Jin, H. J.; Park, S. K.; Oh, W.; Yang, Y. S.; Kim, S. W. & Choi, S. J. Down-regulation of CD105 is associated with multi-lineage differentiation in human umbilical cord blood-derived mesenchymal stem cells. Biochem. Biophys. Res. Commun., 381(4):676-81, 2009.         [ Links ]

Kishi, K.; Imanishi, N.; Ohara, H.; Ninomiya, R.; Okabe, K.; Hattori, N.; et al. Distribution of adipose-derived stem cells in adipose tissues from human cadavers. J. Plast. Reconstr. Aesthet. Surg., 63(10):1717-22, 2010.         [ Links ]

Leong, D. T.; Hutmacher, D. W.; Chew, F. T. & Lim, T. C. Viability and adipogenic potential of human adipose tissue processed cell population obtained from pump-assisted and syringe-assisted liposuction. J. Dermatol. Sci., 37(3):169-76, 2005.         [ Links ]

Locke, M.; Windsor, J. & Dunbar, P. R. Human adipose-derived stem cells: isolation, characterization and applications in surgery. ANZ J. Surg., 79(4):235-44, 2009.         [ Links ]

Matsuzawa, Y. White adipose tissue and cardiovascular disease. Best Pract. Res. Clin. Endocrinol. Metab., 19(4):637-47, 2005.         [ Links ]

Odabas, S.; Sayar, F.; Güven, G.; Yanikkaya-Demirel, G. & Piskin, E. Separation of mesenchymal stem cells with magnetic nanosorbents carrying CD105 and CD73 antibodies in flow-through and batch systems. J. Chromatogr. B Analyt. Technol. Biomed. Life Sci., 861(1):74-80, 2008.         [ Links ]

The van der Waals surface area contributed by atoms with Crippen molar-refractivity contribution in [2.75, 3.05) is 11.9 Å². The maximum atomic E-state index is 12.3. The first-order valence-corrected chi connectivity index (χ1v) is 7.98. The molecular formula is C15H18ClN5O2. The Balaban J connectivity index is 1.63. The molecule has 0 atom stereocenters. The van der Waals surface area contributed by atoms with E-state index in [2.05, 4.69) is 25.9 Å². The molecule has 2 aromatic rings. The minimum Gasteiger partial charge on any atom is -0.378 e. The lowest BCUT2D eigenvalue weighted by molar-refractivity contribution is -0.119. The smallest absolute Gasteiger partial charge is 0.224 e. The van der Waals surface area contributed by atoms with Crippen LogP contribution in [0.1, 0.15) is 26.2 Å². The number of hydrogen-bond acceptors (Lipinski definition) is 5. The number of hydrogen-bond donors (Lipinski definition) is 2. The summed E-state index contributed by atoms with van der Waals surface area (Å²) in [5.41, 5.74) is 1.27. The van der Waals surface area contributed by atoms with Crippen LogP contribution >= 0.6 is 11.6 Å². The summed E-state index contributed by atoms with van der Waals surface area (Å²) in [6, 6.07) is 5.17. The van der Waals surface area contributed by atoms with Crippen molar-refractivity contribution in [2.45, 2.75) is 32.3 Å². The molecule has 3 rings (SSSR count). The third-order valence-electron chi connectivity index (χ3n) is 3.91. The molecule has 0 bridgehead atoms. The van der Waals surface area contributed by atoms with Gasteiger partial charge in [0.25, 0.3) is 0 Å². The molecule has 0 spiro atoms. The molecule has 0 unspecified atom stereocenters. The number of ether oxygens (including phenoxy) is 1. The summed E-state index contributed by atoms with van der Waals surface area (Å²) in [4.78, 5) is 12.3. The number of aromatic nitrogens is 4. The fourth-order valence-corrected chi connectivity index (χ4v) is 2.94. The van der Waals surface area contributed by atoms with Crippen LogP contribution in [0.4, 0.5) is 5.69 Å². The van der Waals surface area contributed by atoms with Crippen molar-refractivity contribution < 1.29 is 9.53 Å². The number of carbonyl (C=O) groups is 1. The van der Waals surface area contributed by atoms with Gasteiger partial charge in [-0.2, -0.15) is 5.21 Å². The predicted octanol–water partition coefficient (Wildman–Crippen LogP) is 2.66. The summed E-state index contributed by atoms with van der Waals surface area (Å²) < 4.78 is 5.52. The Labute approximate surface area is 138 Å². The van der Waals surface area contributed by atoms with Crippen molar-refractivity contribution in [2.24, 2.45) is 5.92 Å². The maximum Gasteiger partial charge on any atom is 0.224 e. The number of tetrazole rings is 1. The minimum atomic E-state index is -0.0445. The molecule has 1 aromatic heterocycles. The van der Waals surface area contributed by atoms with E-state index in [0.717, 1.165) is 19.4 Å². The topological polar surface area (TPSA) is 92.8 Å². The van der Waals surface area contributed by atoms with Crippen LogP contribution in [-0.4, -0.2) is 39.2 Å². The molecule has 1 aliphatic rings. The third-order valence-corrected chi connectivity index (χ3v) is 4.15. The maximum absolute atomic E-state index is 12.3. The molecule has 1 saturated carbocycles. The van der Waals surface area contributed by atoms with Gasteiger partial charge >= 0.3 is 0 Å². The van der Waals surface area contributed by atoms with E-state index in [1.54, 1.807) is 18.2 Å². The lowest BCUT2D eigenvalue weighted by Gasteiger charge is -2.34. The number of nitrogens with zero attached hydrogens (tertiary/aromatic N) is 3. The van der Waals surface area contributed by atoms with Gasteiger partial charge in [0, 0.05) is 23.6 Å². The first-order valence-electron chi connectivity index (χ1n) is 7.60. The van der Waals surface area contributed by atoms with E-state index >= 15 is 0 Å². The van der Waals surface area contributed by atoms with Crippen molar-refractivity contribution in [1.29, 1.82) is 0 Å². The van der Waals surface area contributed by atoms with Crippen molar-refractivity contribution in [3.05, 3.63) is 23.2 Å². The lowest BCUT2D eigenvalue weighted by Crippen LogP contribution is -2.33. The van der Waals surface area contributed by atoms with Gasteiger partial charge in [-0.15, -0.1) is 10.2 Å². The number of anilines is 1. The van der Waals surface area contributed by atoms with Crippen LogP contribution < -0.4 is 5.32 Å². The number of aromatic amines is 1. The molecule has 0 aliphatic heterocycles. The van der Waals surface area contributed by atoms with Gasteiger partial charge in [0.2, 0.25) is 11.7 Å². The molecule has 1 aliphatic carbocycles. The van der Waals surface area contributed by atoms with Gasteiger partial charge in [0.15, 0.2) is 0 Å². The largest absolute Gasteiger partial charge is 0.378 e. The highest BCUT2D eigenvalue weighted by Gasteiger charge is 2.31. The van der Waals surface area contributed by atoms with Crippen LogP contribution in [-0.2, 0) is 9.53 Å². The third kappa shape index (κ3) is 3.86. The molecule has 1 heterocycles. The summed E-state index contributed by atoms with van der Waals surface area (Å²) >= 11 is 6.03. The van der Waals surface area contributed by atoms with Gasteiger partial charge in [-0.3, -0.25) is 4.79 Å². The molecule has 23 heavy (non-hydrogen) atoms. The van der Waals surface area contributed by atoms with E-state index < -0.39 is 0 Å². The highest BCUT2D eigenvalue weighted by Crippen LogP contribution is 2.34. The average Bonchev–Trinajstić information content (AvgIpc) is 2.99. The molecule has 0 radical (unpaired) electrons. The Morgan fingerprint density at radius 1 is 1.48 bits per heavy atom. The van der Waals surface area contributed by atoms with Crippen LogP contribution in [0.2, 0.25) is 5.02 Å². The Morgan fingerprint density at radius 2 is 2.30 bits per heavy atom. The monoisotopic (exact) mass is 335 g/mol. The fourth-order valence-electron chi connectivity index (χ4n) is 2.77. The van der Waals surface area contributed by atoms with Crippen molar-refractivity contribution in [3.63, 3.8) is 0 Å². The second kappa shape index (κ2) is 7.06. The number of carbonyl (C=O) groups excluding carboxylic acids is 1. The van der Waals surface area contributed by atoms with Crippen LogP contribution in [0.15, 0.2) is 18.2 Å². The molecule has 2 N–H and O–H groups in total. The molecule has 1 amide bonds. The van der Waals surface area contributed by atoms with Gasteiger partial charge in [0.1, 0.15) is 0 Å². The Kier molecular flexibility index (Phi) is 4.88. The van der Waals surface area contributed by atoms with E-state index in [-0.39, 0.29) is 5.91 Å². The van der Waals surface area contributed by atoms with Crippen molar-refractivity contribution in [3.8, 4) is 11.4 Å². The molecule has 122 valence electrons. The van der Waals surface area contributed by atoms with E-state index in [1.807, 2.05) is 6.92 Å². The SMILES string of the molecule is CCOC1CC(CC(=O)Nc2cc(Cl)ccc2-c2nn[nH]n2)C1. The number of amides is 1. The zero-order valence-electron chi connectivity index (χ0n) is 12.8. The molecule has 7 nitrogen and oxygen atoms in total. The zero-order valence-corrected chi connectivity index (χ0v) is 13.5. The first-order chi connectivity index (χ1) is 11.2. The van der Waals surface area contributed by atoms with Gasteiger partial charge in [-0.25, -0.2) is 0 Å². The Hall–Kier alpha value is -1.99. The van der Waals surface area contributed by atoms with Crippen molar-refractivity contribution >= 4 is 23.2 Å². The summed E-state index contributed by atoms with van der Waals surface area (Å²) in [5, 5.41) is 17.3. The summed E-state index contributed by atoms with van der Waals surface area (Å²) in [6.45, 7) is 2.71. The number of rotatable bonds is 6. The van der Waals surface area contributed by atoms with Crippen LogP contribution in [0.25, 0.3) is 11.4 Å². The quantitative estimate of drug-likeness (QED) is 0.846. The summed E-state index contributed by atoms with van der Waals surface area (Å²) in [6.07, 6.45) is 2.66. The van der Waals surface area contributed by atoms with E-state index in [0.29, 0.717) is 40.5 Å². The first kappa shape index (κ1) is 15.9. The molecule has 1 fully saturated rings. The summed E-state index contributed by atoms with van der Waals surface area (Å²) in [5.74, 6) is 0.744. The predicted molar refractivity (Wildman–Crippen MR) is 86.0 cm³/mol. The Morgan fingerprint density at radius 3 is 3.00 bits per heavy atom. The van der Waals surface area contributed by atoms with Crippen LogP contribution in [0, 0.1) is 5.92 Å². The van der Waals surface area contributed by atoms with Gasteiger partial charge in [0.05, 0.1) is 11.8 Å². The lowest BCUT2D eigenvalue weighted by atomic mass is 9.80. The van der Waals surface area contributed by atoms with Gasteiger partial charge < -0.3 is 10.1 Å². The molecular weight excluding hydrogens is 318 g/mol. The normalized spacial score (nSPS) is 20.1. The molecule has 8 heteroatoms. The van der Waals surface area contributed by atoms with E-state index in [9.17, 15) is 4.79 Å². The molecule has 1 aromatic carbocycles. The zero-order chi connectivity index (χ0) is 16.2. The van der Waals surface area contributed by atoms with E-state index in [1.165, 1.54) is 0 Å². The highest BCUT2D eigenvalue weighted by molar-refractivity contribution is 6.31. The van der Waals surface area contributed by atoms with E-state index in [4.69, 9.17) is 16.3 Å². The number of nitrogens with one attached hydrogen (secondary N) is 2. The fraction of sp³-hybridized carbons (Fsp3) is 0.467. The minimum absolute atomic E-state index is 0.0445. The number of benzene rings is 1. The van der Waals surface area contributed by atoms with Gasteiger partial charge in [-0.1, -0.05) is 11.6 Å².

Pafumi, C.; Zizza, G.; Pernicone, G.; Bandiera, S.; Farina, M.; Russo, A.; et al. Two enrichment methods to obtain CD34+ stem cells from umbilical cord blood. Bratisl. Lek. Listy, 102(4):183-6, 2001.         [ Links ]

Rehman, J.; Li, J.; Parvathaneni, L.; Karlsson, G.; Panchal, V. R.; Temm, C. J.; et al. Exercise acutely increases circulating endothelial progenitor cells and monocyte-/macrophage-derived angiogenic cells. J. Am. Coll. Cardiol., 43(12):2314-8, 2004.         [ Links ]

Ulicna, M.; Danisovic, L. & Vojtassak, J. Does cell therapy and tissue engineering represent a promising treatment of diabetic foot ulcers? Bratisl. Lek. Listy, 111(3):138-43, 2010.         [ Links ]

Ulicna, M.; Danisovic, L.; Danihel, L. & Vojtassak, J. Diabetes--adult stem cells as a future alternative therapy? Bratisl. Lek. Listy, 110(12):773-6, 2009.         [ Links ]


This work was done in Necmettin Erbakan University, Faculty of Meram Medicine, Department of Histology and Embryology, Konya, Turkey. Plastic surgery operation was done in Bursa.

Correspondence to:

Gökhan Cüce

Department of Histology and Embryology
Faculty of Meram Medicine,
University of Selcuk
Konya
TURKEY
Tel: +90-332-2236731

Email:gokhancuce@gmail.com

Received: 18-03-2012
Accepted: 28-08-2012

Creative Commons License All the contents of this journal, except where otherwise noted, is licensed under a Creative Commons Attribution License